A laugh rolls through the crowd gathered at Deakin Edge for the Melbourne Writers Festival session Live Hack: Understand Metadata.
Professor Gillian Triggs, former president of the Australian Human Rights Commission, looks back at the screen displaying intimate details of how she spent a random day at work, all of which have been logged under the government’s metadata retention policy, to see what’s so funny.
Email – 12:01 – Seniors Card Application
It’s a moment of slight embarrassment for Triggs, and one of brevity on a night that is sure to reveal some terrifying truths.
That brevity vanishes the moment ex-Greens senator Scott Ludlam takes the microphone and points out that we don’t know what the email was about. After all, metadata is only a descriptor for data, not the data itself. Perhaps Triggs was applying for someone else. Perhaps she was conducting research. We don’t know. All we have to go on are our assumptions.
And those assumptions, which Ludlum’s comment has left the entire audience questioning, aren’t too dissimilar from the assumptions used to justify drone attacks on human beings all around the world in the name of safety and security.
As of April 2017, ISPs within Australia have been lawfully obligated to track and store this information on every one of their customers. As to be expected, opting out is all but impossible, due to the nature of digital communication. Unless both sender and receiver opt out, the metadata will still be retained.
“So what?” the common response from Australian citizens begins. “I’ve got nothing to hide, so I have nothing to fear.”
Ask those who make this argument to hand over their phone, and grant you permission to post whatever information you find on it across social media, and you’ll realise how quickly it unravels. Because the issue doesn’t revolve around hiding potentially incriminating information. Those who are in the wrong already know how to cover their tracks. It revolves around our ability to protect our privacy, and decide how much of our personal lives to reveal to the world.
When I say the world, I mean it literally. As a member of the Five Eyes Alliance, Australia’s metadata is shared with Canada, New Zealand, the UK, and the US.
To what ends? Even Ludlum, who was a member of parliament when the bill passed, and perhaps the only politician whose understanding of digital privacy should be respected, doesn’t know. The only thing he is certain of is that ISPs, and the organisations that have access to the data, have no obligation to ever destroy irrelevant information. That means that whatever exists, exists in perpetuity on unregulated servers to which members of these organisations have unlimited access. That makes it significantly easier for those who wish to abuse the system to do so.
It took less than a week after the laws came into effect that the first case of abuse came to light. Following a leak within its ranks, members of the Australian Police Force acquired metadata on Guardian reporter Paul Farrell in an attempt to identify his sources. Even under the new laws, the metadata of journalists can only be accessed with a warrant, yet the AFP ignored these rules in order to conduct an illegal witch hunt.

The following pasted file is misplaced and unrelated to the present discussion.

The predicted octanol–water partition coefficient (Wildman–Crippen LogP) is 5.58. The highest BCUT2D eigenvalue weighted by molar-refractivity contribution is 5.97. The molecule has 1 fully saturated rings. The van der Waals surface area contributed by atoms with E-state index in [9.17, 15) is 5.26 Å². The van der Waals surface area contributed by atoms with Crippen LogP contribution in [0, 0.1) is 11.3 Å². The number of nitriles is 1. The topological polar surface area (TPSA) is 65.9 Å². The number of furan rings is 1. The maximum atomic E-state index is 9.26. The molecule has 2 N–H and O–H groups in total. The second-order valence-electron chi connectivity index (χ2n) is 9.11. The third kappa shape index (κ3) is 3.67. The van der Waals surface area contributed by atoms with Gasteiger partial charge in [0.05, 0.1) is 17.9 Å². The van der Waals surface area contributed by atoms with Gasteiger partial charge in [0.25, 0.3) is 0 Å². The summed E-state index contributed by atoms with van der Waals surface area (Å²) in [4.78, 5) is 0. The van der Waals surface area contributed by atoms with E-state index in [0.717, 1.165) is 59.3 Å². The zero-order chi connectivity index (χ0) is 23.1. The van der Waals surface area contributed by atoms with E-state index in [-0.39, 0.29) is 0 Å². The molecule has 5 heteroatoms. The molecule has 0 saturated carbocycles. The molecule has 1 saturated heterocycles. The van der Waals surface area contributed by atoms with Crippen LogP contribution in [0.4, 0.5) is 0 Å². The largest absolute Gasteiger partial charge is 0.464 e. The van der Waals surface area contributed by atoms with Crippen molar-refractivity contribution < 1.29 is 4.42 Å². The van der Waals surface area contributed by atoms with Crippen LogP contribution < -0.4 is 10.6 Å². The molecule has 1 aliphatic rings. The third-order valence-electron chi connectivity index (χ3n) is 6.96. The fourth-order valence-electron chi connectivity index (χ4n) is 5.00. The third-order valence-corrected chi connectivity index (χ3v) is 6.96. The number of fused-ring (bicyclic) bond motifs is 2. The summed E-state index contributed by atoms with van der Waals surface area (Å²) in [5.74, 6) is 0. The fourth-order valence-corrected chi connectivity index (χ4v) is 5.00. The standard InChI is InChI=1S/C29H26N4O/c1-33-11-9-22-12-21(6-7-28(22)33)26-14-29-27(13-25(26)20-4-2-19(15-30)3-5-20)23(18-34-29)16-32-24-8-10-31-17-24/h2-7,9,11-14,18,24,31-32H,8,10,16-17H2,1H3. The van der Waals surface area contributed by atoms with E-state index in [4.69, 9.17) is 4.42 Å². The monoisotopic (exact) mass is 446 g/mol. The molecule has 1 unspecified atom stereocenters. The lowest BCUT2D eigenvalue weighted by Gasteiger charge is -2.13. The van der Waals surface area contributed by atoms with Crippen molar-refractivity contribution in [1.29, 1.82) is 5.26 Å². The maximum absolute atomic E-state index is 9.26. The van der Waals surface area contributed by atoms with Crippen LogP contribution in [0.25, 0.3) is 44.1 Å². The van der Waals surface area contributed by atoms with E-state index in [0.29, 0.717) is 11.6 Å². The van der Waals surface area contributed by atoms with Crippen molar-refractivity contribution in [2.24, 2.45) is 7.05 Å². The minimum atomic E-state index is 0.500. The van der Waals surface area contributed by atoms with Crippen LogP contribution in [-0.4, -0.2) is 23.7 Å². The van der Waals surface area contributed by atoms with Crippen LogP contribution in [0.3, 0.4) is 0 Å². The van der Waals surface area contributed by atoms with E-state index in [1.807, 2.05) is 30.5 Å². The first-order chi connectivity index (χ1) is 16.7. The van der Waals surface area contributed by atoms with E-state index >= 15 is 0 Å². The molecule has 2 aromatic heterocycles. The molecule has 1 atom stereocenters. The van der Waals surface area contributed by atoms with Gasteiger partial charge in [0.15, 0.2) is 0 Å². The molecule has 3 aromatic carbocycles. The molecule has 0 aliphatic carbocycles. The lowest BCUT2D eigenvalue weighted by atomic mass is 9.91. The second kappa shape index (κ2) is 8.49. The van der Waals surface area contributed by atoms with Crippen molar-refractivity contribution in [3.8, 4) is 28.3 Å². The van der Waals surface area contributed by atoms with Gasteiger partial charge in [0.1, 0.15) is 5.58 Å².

AFP Commissioner Andrew Colvin put this breach down to “human error”, but the excuses fail to justify a corruption of the law at the highest level.
Triggs reveals that an astounding 57 organisations across Australia are campaigning for access to metadata. These organisations include the Australian Greyhound Racing Association, the Australian Taxi Industry Association, and Australia Post. What abuses of power could stem from granting them access can only be imagined, but as Triggs warns, “If it can happen, it will happen”.
Those currently standing against metadata retention face tough competition. Looking beyond the incompetence of current political leadership, and flaccid opposition towing the line as they wait for their hour of power (another warning from Triggs: “bipartisanship, in anything, is bad”), Australia offers little in the way of constitutional protection for the protection of its citizen’s privacy. The result? Overreaching policy, the likes of which have been deemed invalid across European nations.
But they have been implemented to terrify Australians, Ludlum declares. To not have them, supporters of the law like Tony Abbott have exclaimed, is to invite terrorists and pedophiles into our neighbourhoods. So while the fight against the laws have been loud, they have mostly been ignored.
And so they will be, Triggs notes regrettably, until a “cataclysmic event” strikes our nation, and proves that such schemes do little to protect those who sacrifice their privacy to retain a sense of security.
For now, opponents to the laws must watch and wait as their rights are further exploited. As Ludlam reveals, metadata is only the beginning. In 2018, the Gold Coast will host the Commonwealth Games. There, a new security system will be trialled across the city. Cameras with facial capture and recognition software will be placed in key areas. This data will be paired with metadata collected from the individual’s mobile phones, allowing them to be tracked.
Ludlam and Triggs end the dystopic discussion not with a message of home, but one of activism. “This is not about technical aptitude. This is a political issue, one that can be mapped to news polls.” To solve it, Australians must be vocal in their criticism. We must hold governments and organisations with access to this data to account, and demonstrate our desire to retain our privacy.
Because if we do not force them to change, nothing will.